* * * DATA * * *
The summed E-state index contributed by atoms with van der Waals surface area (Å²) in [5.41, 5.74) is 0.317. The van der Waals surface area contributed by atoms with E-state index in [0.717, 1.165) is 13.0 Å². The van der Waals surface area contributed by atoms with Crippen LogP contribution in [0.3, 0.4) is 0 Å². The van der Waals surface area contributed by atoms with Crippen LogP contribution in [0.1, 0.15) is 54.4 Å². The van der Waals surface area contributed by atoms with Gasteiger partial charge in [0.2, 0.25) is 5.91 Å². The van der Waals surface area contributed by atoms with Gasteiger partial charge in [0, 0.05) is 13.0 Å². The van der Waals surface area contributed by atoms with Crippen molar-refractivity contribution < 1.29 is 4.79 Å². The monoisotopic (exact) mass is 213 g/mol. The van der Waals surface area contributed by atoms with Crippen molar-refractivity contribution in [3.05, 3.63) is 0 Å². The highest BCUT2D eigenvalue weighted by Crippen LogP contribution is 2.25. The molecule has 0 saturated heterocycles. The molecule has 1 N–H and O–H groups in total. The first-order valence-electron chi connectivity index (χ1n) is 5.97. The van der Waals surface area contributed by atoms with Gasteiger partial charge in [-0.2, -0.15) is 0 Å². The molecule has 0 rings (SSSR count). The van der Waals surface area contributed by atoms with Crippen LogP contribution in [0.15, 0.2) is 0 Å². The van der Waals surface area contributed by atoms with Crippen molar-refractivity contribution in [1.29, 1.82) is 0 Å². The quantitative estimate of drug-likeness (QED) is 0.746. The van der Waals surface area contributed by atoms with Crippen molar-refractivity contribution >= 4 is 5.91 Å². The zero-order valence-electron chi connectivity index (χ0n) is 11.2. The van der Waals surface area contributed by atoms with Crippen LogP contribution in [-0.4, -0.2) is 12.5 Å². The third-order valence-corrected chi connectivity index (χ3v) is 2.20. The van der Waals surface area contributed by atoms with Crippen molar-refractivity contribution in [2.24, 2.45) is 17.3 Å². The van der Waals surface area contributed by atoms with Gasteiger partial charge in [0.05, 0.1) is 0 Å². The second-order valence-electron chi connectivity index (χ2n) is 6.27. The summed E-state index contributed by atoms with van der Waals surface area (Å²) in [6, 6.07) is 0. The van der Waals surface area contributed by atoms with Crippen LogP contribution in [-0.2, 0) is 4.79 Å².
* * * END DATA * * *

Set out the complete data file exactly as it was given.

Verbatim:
The summed E-state index contributed by atoms with van der Waals surface area (Å²) in [5.41, 5.74) is 0.317. The van der Waals surface area contributed by atoms with E-state index in [0.717, 1.165) is 13.0 Å². The van der Waals surface area contributed by atoms with Crippen LogP contribution in [0.3, 0.4) is 0 Å². The van der Waals surface area contributed by atoms with Crippen LogP contribution in [0.1, 0.15) is 54.4 Å². The van der Waals surface area contributed by atoms with Gasteiger partial charge in [0.2, 0.25) is 5.91 Å². The van der Waals surface area contributed by atoms with Gasteiger partial charge in [0, 0.05) is 13.0 Å². The van der Waals surface area contributed by atoms with Crippen molar-refractivity contribution < 1.29 is 4.79 Å². The monoisotopic (exact) mass is 213 g/mol. The van der Waals surface area contributed by atoms with Crippen molar-refractivity contribution in [3.05, 3.63) is 0 Å². The highest BCUT2D eigenvalue weighted by Crippen LogP contribution is 2.25. The molecule has 0 saturated heterocycles. The molecule has 1 N–H and O–H groups in total. The first-order valence-electron chi connectivity index (χ1n) is 5.97. The van der Waals surface area contributed by atoms with Gasteiger partial charge in [-0.2, -0.15) is 0 Å². The molecule has 0 rings (SSSR count). The van der Waals surface area contributed by atoms with Crippen LogP contribution in [0.15, 0.2) is 0 Å². The van der Waals surface area contributed by atoms with Crippen molar-refractivity contribution in [1.29, 1.82) is 0 Å². The quantitative estimate of drug-likeness (QED) is 0.746. The van der Waals surface area contributed by atoms with Crippen molar-refractivity contribution >= 4 is 5.91 Å². The zero-order valence-electron chi connectivity index (χ0n) is 11.2. The van der Waals surface area contributed by atoms with Crippen LogP contribution in [-0.4, -0.2) is 12.5 Å². The third-order valence-corrected chi connectivity index (χ3v) is 2.20. The van der Waals surface area contributed by atoms with Crippen molar-refractivity contribution in [2.24, 2.45) is 17.3 Å². The van der Waals surface area contributed by atoms with Gasteiger partial charge in [0.05, 0.1) is 0 Å². The second-order valence-electron chi connectivity index (χ2n) is 6.27. The summed E-state index contributed by atoms with van der Waals surface area (Å²) in [6, 6.07) is 0. The van der Waals surface area contributed by atoms with Crippen LogP contribution in [-0.2, 0) is 4.79 Å².